3. Learn about Indigenous nations: In groups or individually, have students choose a body of water (e.g., a river, a bay, a lake) and ask them to identify the Indigenous Peoples who live nearby. Whose territory is it (what would you include in a land acknowledgement)? Are there reserves or Indigenous communities nearby? Which languages are spoken in the area? Are there place names that have Indigenous origins and what do they mean? What is included in the local treaty regarding the use of land and water?
  4. Map out a journey over water: Task students with planning a multi-day expedition or camping trip over water. Will they be travelling by canoe and retracing old voyageur river routes? Do they want to sail and explore the inlets along one of Canada’s coastlines? Are they interested in taking a boat tour of the Great Lakes? Have them imagine an itinerary and create a list of things they would need to bring on their voyage. If time allows, ask students to explore the website and research what they might encounter and see on their journey. Students can then share their plans with the class in a format of their choosing (e.g., a PowerPoint presentation, a multimedia online map).

Dive deeper with our 8 x 11 metre Giant Floor Map, which provides a whole new perspective and includes augmented reality!

This physical map has been co-designed by a national team of partners to educate students, teachers, and the broader public on the connection we all have with water, regardless of where in Canada we call home. The map and its accompanying resources will inspire students to better understand and take action to protect local waterways and the global ocean. The teacher’s guide includes five engaging learning activities covering an array of topics such as biodiversity, climate change, the global ocean, marine conservation, and taking action. In addition to these learning activities, there is a unique and exciting opportunity to engage with the map using augmented reality. This type of technology will transform students’ learning and virtually transport them to specific Marine Protected Areas in Canada for deep underwater exploration.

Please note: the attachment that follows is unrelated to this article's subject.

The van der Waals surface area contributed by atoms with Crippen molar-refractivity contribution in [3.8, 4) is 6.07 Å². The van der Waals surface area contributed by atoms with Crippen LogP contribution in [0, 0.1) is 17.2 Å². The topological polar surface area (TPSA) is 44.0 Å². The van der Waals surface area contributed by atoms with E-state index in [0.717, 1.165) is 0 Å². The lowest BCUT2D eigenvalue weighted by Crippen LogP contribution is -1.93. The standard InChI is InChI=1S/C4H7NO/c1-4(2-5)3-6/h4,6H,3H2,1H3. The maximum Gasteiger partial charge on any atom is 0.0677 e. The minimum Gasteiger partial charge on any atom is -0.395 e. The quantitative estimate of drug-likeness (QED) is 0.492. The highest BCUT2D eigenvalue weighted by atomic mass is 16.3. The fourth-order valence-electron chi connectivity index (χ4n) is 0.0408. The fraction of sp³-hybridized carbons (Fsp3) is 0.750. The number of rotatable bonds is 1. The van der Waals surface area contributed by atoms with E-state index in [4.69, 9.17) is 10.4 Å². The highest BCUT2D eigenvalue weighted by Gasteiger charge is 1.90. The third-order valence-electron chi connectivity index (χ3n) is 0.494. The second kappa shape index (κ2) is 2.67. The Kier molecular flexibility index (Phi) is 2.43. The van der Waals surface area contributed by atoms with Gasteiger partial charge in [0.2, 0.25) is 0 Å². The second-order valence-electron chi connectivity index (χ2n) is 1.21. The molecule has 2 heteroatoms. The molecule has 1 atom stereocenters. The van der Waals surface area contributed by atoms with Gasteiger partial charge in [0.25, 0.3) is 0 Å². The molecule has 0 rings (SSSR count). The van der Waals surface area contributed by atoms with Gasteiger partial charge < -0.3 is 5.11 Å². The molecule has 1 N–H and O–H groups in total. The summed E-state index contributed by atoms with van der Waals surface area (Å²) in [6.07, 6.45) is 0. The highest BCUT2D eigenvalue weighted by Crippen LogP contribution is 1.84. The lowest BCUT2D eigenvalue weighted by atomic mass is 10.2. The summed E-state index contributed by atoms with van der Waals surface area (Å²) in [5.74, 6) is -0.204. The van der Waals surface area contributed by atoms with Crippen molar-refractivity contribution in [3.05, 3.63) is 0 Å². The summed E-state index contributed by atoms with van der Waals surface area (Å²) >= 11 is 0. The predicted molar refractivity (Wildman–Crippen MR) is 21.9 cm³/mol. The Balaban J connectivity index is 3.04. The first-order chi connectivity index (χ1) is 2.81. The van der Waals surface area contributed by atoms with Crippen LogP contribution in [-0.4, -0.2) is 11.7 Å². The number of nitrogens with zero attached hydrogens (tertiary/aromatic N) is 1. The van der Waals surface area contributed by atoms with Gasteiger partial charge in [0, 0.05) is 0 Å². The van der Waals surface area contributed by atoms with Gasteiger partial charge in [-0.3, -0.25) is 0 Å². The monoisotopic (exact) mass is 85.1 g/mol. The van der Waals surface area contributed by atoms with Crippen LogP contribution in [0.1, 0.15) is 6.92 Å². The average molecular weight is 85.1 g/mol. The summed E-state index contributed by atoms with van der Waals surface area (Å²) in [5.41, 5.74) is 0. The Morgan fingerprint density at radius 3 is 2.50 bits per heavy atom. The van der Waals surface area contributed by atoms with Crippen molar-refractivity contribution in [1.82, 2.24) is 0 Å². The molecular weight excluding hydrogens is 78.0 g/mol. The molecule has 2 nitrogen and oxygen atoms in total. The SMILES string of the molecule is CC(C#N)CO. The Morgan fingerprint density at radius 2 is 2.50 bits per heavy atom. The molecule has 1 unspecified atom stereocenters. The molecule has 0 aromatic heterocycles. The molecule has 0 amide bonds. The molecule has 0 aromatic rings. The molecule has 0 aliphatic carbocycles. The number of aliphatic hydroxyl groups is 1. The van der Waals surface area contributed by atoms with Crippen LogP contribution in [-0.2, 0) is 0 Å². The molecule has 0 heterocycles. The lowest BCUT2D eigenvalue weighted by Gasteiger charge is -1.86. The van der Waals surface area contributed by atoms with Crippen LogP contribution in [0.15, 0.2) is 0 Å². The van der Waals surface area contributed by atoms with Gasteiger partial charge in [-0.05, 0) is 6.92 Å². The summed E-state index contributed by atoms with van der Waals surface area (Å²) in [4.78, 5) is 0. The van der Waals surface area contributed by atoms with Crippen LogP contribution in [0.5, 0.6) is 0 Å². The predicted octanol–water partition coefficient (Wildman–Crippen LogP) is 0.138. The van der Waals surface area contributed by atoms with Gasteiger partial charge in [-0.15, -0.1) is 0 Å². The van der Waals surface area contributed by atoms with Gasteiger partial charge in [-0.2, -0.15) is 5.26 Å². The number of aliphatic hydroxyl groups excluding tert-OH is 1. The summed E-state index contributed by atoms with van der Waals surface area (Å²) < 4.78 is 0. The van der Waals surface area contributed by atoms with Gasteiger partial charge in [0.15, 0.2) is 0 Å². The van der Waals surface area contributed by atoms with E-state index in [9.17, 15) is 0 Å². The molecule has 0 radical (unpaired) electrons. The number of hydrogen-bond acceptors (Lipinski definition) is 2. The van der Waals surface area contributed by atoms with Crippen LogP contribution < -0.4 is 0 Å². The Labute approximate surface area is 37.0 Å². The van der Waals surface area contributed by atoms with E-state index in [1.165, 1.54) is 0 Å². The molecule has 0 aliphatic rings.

These resources are the result of an ongoing collaboration with numerous partners. Visit their websites and learn more about their work:

  • Canadian Ocean Literacy Coalition — COLC is a nationally and internationally recognized catalyst and centre for ocean literacy collaboration, research, and innovation. Explore their website to learn more about the importance of ocean literacy!
  • Ocean Week Canada — This is an annual national celebration of ocean events, learning, and engagement held during the week of World Ocean Day (June 8). The Ocean Week Canada website has a wealth of ocean-related resources and information to discover!
  • Ocean School — This free environmental education resource for students in grades 5 to 12 features immersive multimedia resources such as 360˚ videos, VR/AR, interactive media, and hands-on projects and activities offered in English and French.
  • Indigenous Leadership Initiative — The Indigenous Leadership Initiative supports Indigenous Nations in honouring our responsibility to care for lands and waters.